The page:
Washington (CNN) – Sometimes in politics, things are black and white – like the historically wide gulf between the black community and the conservative movement.
But a new effort by FreedomWorks, a conservative organization associated with the tea party movement, aims to change that. And a prominent African-African progressive activist says he thinks the outreach effort is premature, misguided and, therefore, not likely to be successful.
With an event Wednesday evening in Pittsburgh, FreedomWorks is launching its national "Black and White Tour," an explicit, unapologetic effort to lobby African-Americans on economic policy issues at the core of the agenda of many fiscal conservatives involved in tea party activism.
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In addition to Pennsylvania, during the tour, FreedomWorks CEO and President Matt Kibbe and FreedomWorks Outreach Director Deneen Borelli plan to visit Arizona, Colorado, Florida, Illinois, Indiana, Louisiana, Ohio, Utah, Virginia, and Wisconsin.
"Obviously, Deneen is black and I'm white," Kibbe explained. The conservative activist and thinker added that he sees issues of economic policy and economic freedom as relevant to everyone, including African-Americans who have been disproportionately affected by the struggling economy in recent years. "Our theme is that freedom is a black and white issue," Kibbe told CNN.
During the tour, discussion will focus on jobs and the economy, education policy and school choice, and energy policy including the Obama administration's push for green energy, Kibbe said.
"And we're also going to take on some of what we think is the divisive rhetoric coming from the left on race, some of the attacks on the tea party movement," Kibbe also said. "And really get to this idea that in our community and, we believe, in America, you shouldn't be judged based on the color of your skin, but [instead] on the content of your character. And that's what Dr. [Martin Luther] King [Jr.] taught us and we're afraid that we've gotten away from that."
Winning African-Americans over to the conservative grassroots movement that has been a foil to President Obama almost since his first day in office will not be an easy task.
A compilation of recent CNN/ORC International polling indicates that 95% of African-Americans support the president while just 3% support GOP challenger Mitt Romney. The same polling indicates that 67% of African-Americans identify as Democrats, 29% as independents, and just 5% as Republicans and 25% of blacks describe their political philosophy as liberal, 38% as moderate, and 32% as conservative.
"We've stepped in the line of fire, I suppose," Kibbe said, when asked about the polling data. "This isn't just an election issue for us," he added, "I think we have to connect with the black community with our ideas, we have to connect with the Hispanic community, we have to connect with young people."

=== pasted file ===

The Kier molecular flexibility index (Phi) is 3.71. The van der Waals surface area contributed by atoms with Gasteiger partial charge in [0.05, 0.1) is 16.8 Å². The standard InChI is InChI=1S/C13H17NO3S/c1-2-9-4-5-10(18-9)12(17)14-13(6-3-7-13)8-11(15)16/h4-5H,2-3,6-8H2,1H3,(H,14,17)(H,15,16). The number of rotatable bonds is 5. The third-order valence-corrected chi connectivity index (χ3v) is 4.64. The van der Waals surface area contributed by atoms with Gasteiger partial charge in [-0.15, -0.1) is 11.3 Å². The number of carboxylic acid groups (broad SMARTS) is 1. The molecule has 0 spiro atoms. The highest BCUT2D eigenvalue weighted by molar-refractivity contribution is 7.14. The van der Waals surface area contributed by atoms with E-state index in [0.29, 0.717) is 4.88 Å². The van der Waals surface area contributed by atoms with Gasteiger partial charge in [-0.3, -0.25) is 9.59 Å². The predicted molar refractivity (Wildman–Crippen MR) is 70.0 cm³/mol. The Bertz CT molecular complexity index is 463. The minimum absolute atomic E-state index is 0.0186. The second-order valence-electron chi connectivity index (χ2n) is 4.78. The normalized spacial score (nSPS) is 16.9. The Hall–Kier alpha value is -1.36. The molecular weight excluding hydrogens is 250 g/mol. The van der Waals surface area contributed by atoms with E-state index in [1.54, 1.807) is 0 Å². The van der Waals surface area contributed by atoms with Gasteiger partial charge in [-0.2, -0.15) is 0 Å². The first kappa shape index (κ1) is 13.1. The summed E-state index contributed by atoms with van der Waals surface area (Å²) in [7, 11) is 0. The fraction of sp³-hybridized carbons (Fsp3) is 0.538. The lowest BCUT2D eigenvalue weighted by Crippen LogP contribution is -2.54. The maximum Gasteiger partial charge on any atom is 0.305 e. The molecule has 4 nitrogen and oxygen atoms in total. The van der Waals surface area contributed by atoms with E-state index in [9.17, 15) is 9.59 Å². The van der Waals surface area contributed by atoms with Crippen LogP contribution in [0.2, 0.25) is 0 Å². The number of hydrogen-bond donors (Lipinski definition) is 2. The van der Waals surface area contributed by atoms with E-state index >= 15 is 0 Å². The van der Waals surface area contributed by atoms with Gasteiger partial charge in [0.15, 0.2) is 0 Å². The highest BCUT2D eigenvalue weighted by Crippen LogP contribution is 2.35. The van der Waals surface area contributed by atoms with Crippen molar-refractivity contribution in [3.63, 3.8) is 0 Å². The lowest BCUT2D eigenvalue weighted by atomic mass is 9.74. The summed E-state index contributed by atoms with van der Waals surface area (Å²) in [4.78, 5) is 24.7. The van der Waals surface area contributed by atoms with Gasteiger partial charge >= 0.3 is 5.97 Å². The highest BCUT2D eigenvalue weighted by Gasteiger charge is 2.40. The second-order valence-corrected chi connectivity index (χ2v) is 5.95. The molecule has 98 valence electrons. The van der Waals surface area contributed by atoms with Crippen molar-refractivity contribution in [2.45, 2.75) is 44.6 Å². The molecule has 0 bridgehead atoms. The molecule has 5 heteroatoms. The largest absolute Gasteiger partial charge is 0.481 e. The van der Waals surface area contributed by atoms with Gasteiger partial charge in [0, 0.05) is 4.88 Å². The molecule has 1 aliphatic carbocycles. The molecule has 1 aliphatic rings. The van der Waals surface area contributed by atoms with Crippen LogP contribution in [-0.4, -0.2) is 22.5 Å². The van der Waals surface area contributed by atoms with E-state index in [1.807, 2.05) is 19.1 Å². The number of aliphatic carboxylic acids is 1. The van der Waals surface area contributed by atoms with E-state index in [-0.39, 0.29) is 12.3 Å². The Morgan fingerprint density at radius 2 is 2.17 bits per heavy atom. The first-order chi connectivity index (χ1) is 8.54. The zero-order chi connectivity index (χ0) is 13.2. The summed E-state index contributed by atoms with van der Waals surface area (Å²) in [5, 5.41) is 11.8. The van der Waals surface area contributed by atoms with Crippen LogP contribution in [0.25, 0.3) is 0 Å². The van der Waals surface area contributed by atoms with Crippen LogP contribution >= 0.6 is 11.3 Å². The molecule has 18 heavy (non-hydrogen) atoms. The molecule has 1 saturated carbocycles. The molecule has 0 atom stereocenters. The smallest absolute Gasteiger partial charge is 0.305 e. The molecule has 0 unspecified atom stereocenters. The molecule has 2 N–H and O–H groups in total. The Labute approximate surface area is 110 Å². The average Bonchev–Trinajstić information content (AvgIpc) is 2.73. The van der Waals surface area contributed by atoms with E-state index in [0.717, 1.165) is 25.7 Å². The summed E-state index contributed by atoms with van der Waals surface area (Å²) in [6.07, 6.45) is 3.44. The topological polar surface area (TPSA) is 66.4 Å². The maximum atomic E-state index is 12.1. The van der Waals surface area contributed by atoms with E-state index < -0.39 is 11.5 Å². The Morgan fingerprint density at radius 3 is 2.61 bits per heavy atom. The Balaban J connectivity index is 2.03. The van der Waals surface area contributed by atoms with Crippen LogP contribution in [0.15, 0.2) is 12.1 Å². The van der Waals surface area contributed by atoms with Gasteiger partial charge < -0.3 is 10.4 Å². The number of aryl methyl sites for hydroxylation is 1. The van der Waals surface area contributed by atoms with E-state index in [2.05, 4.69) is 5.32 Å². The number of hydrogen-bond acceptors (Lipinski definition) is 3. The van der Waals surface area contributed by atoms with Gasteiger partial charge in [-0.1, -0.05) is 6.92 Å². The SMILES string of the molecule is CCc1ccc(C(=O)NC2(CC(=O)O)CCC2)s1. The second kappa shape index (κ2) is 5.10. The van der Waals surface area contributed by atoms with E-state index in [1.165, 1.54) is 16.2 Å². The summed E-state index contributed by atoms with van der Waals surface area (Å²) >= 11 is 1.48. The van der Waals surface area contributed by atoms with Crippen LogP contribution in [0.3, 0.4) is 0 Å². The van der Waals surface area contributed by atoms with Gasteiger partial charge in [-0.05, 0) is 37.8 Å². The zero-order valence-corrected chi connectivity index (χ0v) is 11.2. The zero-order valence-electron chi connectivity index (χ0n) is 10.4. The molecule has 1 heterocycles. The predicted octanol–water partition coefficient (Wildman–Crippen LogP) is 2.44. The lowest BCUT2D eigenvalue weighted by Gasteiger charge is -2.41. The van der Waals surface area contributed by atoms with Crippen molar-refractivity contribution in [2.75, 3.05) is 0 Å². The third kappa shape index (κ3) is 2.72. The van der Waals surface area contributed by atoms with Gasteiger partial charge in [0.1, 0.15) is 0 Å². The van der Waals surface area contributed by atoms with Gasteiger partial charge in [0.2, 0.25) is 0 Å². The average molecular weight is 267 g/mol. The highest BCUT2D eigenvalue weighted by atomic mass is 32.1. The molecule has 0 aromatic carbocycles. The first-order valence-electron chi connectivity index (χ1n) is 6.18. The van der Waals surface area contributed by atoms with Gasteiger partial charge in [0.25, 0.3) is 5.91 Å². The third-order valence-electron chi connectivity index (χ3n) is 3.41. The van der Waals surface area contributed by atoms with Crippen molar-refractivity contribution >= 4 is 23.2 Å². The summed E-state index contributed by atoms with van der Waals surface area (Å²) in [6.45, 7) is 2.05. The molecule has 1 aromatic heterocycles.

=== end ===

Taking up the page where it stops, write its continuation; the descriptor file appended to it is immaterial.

He added, "We're thinking about the future. We don't consider this a one-time political event. It's really a social movement based on a set of values. And if you ignore youth, if you ignore some of the largest – the fastest growing demographics in this country, you're really not thinking strategically about where you need to be. But also it's just a basic principle. We want to be inclusive, we want to include everybody and we don't understand why our country would ever be divided along racial lines philosophically."
Progressive activist and former Obama administration adviser Van Jones said Kibbe and FreedomWorks would be better off first addressing elements within the Republican Party that are nativist and racially hostile to communities of color.
"The very premise of this tour is borderline insulting," Jones, who is African-American, said. "It's as if they think African-Americans don't know what the Republican Party stands for. But we have television; we know. It would be more effective for them to challenge some of those very unfriendly forces inside their own party before passing out invitations for new people to join."
The GOP "used to be the party of [Abraham] Lincoln," Jones added, "but over time it's allowed itself to be infested in too many places – but not everywhere – by individuals and groups that polling data shows are very hostile towards communities of color and immigrants. And no bus tour is going to cover that up or fix it. So I think that it's a strange thing for them to do."
Jones explained that he isn't saying FreedomWorks or the GOP as a whole is racially hostile. "I said they've allowed themselves in too many places to be infested with these folks and that's what's keeping people out of the Republican Party. . . . There are elements in their party, there are elements in their base that are offensive and noxious to vast majorities of people of color."
"The presumption must be that somehow this is just a failure to communicate," Jones added, "as opposed to there's some actual problems in their party that, if they addressed, would make their party more attractive."
Jones also made the point that King championed and the black middle class was built on many of the governmental anti-poverty programs that are now under "withering fire" by the conservative movement.
And responding to FreedomWorks' plan to focus on how African-Americans are doing economically, Jones said "It's very easy to capitalize on people who are hurting. It's harder to explain how the policies that they're promoting would make things better.
"I think that the African-American community is actually pretty sophisticated politically . . . and I think that [FreedomWorks] may go out to give an education about American politics but they may also get educated by a very well-informed and well-educated African-American community that has made a decision about what political party to be in."
After Wednesday's event in Pittsburgh, Kibbe and Borelli plan to take their "Black and White Tour" to Independence, Ohio on October 5.